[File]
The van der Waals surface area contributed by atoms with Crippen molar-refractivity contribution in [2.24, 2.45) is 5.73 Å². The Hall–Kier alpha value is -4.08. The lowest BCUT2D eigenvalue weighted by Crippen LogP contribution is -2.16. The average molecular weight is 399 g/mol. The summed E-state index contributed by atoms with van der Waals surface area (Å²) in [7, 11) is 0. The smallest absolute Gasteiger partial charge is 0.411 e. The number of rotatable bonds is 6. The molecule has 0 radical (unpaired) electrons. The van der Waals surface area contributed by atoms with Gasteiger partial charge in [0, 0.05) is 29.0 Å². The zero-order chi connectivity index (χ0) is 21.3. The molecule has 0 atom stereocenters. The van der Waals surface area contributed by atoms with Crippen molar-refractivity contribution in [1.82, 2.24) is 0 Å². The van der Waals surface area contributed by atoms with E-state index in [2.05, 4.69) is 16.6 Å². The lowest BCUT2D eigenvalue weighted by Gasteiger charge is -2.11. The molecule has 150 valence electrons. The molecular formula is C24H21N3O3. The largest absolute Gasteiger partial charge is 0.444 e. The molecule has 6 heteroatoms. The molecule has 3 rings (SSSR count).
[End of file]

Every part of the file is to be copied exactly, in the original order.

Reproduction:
The van der Waals surface area contributed by atoms with Crippen molar-refractivity contribution in [2.24, 2.45) is 5.73 Å². The Hall–Kier alpha value is -4.08. The lowest BCUT2D eigenvalue weighted by Crippen LogP contribution is -2.16. The average molecular weight is 399 g/mol. The summed E-state index contributed by atoms with van der Waals surface area (Å²) in [7, 11) is 0. The smallest absolute Gasteiger partial charge is 0.411 e. The number of rotatable bonds is 6. The molecule has 0 radical (unpaired) electrons. The van der Waals surface area contributed by atoms with Gasteiger partial charge in [0, 0.05) is 29.0 Å². The zero-order chi connectivity index (χ0) is 21.3. The molecule has 0 atom stereocenters. The van der Waals surface area contributed by atoms with Crippen molar-refractivity contribution in [1.82, 2.24) is 0 Å². The van der Waals surface area contributed by atoms with E-state index in [2.05, 4.69) is 16.6 Å². The lowest BCUT2D eigenvalue weighted by Gasteiger charge is -2.11. The molecule has 150 valence electrons. The molecular formula is C24H21N3O3. The largest absolute Gasteiger partial charge is 0.444 e. The molecule has 6 heteroatoms. The molecule has 3 rings (SSSR count).